Law & the Courts

SCOTUS Refuses to Hear Challenge to Arkansas Abortion Law

(Jonathan Ernst/Reuters)

The Supreme Court on Tuesday refused to hear a challenge to an Arkansas law that prohibits the use of medication abortions and threatens to shutter two of the state’s three abortion clinics.

The 2015 law requires centers that provide abortion-inducing pills to maintain contracts with specialists who are admitted to practice at a hospital in the state.

Pro-choice activists have argued that the law is too burdensome to be complied with, citing the testimony of abortion-clinic personnel who claim they have been unable to find an admitted doctor willing to contract with their clinics.

Following the Supreme Court’s refusal to take up the case, Planned Parenthood said it would no longer provide medication abortions in the state pending further legal action.

“Arkansas is now shamefully responsible for being the first state to ban medication abortion,” said Dawn Laguens, the group’s executive vice president. “This dangerous law immediately ends access to safe, legal abortion at all but one health center in the state.”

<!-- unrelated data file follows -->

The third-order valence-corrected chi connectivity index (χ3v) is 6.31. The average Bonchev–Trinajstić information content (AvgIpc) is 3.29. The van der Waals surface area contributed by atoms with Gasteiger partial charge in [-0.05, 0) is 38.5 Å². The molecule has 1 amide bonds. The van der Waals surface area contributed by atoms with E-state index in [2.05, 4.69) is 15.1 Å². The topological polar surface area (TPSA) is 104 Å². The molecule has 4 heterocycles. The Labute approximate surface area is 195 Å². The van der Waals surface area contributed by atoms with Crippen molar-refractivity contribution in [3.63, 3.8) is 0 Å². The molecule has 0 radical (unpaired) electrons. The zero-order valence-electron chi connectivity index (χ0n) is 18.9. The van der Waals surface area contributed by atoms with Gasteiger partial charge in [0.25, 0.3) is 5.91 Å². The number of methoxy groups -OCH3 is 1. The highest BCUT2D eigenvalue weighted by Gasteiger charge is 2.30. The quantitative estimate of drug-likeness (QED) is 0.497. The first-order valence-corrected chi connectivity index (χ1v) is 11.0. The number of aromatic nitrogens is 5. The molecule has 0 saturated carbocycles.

One year after its passage, Judge Kristine G. Baker of the Federal District Court in Little Rock blocked the law, calling it “a solution in search of a problem.” That ruling was later vacated by a three-judge panel of the U.S. Court of Appeals for the Eighth Circuit, which took issue with Baker’s failure to detail how many women would lose access to abortion because of the law.

Arkansas’s Planned Parenthood affiliate argued in its appeal to the Supreme Court that the law represented a de facto abortion ban for many women because the two state clinics that offer medication abortions were unable to find a doctor willing to contract with them.

“This will particularly affect women who strongly prefer medication abortion,” the group told the Supreme Court, “including those who find it traumatic to have instruments placed in their vaginas because they are victims of rape, incest, or domestic violence, as well as women for whom medication abortion is medically indicated and safer than surgical abortion.”

Arkansas attorney general Leslie Rutledge celebrated the ruling as victory for the unborn.

“I have fully defended this law at every turn and applaud the Supreme Court’s decision against Planned Parenthood,” she said. “Protecting the health and well-being of women and the unborn will always be a priority.”

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